By Jim Newell
The crack of a bat, the roar of the crowd, the high-fives and cheers – these are the things that make baseball such an endearing American game.
And at the games soon to be played at Friendship Park, everyone plays, everyone has a great time – so everyone wins.
That’s because Orion and Independence townships and Easterseals Michigan teamed up to create the Miracle League Field of North Oakland at the park, ensuring the area’s special needs athletes have a field where everyone can play.
Community supporters joined officials for a groundbreaking ceremony for the inclusive baseball field on Friday at Friendship Park.
“We are really excited to bring this vision to life,” Orion Township Supervisor Chris Barnett said. “This idea of inclusivity has been on our minds for years, and today is a celebration that will bring this world series experience for those with disabilities to Southeast Michigan.”
The new field will remove the barriers that keep those with mental and physical disabilities off the baseball field and let them experience the joy of America’s favorite pastime, according to a news release about the groundbreaking.
“This is an exceptional day of celebration of what communities can do when everyone shares a common vision and comes together to make it a reality. This Miracle League field will not only provide opportunities to play baseball, but it will also create lifelong friendships and bring joy to the hearts of the children, parents, volunteers and supporters,” said Brent Wirth, President and CEO of Easterseals Michigan.
The Miracle League Field – which started out as the smaller Orion On Deck project – will have a rubber surface to make it safer for players, dugouts and the entire parking lot will be paved. It will be accessible to able-bodied and special needs players. Barnett said there will also be a concession stand staffed by individuals with special needs.
“Part of the mission of Easterseals is to teach job skills to individuals with special needs. They concession stand will be open to everyone at the park,” Barnett said.
The opening day of the Miracle League field will be a spectacle, with a concert and other activities that that organizers are keeping quiet, for now. The township is also trying to get local, and possibly national, celebrities to participate, Barnett said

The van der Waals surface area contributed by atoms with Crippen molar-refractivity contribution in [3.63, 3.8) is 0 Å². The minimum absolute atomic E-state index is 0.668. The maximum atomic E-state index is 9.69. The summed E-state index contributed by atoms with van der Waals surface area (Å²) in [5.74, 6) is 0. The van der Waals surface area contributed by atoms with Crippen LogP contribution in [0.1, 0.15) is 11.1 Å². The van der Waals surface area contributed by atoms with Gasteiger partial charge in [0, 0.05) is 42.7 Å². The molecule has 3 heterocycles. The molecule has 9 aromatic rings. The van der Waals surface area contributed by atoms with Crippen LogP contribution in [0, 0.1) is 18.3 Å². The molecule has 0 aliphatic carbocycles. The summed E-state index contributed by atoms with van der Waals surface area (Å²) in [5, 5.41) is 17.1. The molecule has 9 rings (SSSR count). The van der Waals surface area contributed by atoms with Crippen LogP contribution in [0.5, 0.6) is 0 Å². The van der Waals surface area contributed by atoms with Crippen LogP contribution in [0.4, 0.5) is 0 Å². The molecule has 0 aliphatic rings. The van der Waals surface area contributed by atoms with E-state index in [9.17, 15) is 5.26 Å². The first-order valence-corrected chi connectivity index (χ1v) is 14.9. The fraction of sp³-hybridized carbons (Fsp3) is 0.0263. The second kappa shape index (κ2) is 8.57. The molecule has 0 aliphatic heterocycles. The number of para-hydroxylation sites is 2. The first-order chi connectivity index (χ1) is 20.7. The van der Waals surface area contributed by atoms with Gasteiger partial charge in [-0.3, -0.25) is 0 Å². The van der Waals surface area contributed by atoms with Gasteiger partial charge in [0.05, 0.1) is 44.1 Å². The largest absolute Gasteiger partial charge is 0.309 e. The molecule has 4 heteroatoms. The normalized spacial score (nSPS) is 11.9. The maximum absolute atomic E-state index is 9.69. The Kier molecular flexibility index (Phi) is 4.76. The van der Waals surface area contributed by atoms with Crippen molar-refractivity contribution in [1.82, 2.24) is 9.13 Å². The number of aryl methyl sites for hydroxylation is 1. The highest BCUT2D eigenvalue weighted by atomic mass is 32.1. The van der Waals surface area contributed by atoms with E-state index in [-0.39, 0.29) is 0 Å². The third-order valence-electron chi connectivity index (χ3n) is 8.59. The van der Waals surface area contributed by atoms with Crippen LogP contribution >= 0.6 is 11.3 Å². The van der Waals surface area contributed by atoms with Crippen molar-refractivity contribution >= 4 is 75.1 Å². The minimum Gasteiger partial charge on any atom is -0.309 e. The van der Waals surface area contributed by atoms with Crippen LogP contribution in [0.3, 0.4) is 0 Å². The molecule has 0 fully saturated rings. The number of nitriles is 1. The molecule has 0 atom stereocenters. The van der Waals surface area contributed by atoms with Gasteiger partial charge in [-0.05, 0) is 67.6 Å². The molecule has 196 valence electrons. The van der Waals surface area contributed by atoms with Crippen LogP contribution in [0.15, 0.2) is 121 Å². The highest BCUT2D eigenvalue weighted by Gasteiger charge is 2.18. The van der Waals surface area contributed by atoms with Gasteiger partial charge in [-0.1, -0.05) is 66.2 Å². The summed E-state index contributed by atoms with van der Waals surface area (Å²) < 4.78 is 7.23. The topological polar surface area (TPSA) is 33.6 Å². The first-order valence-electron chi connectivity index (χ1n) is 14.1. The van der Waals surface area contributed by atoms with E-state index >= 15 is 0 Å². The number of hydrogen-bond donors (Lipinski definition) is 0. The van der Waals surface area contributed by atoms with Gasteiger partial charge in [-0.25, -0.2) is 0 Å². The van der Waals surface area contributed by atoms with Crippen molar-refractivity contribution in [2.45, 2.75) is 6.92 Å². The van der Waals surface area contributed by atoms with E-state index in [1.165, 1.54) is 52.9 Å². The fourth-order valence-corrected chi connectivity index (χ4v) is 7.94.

“It will make the opening day at a major league ballpark look boring,” Barnett said. “We’re still working on some of the details, but for anybody who knows me they know I dream big. I’d love to see 5,000 people out here watching, experiencing the that and seeing the joy on the faces of these kids for the first time.”
Volunteers will also be needed throughout the season to help the players. Miracle League fields use a buddy system – pairing each player with an able-bodied peer to play alongside each other.
“We haven’t even scratched the surface – 95 percent of the volunteer opportunities haven’t even happened yet,” Barnett said. “Easterseals said we’re going to need to have about 400-500 volunteers in our roster. Pitchers, umpires, announcers. For a while we might need help in the concession stand.”
In the next month or so, there will be volunteer signup links on the Orion Township and Easterseals websites, he said.
The field will also be used for disabled veterans, therapeutic programs, the Lake Orion Wiffleball Association, kickball tournaments and the community-at-large.
Friendship Park already has two wheel-chair accessible swings, a seesaw and an inclusive whirl merry-go-round.
The project is funded through donations, without the use of taxpayer dollars, and is expected to cost about $600,000. Nearly $400,000 has been raised so far, and about $100,000 has been donated through in-kind services, Barnett said, so they still need to raise about $100,000.
He added that while there were several large donations, most of the donations came in smaller increments – $100 here, $50 there – from caring citizens.
Larry Mullins, executor of the Jim and Betty Guy trust, donated $50,000; the Lake Orion Wiffleball Association donated $20,000; and the Daisy Project of Michigan – the group behind the LO Palooza fundraiser – has raised more than $50,000.
For more information, visit EastersealsMichigan.com.
For more information, or to find out how to become a partner in the project, contact Chris Barnett at firstname.lastname@example.org or Jenny Bhatti at email@example.com or call Township Hall at 248-391-0304.
Anyone who wishes to donate to the field can send checks payable to Easterseals Michigan, with “Orion Miracle League” in the memo line, and mail to Orion Township Hall, 2525 Joslyn Rd., Lake Orion, MI 48304.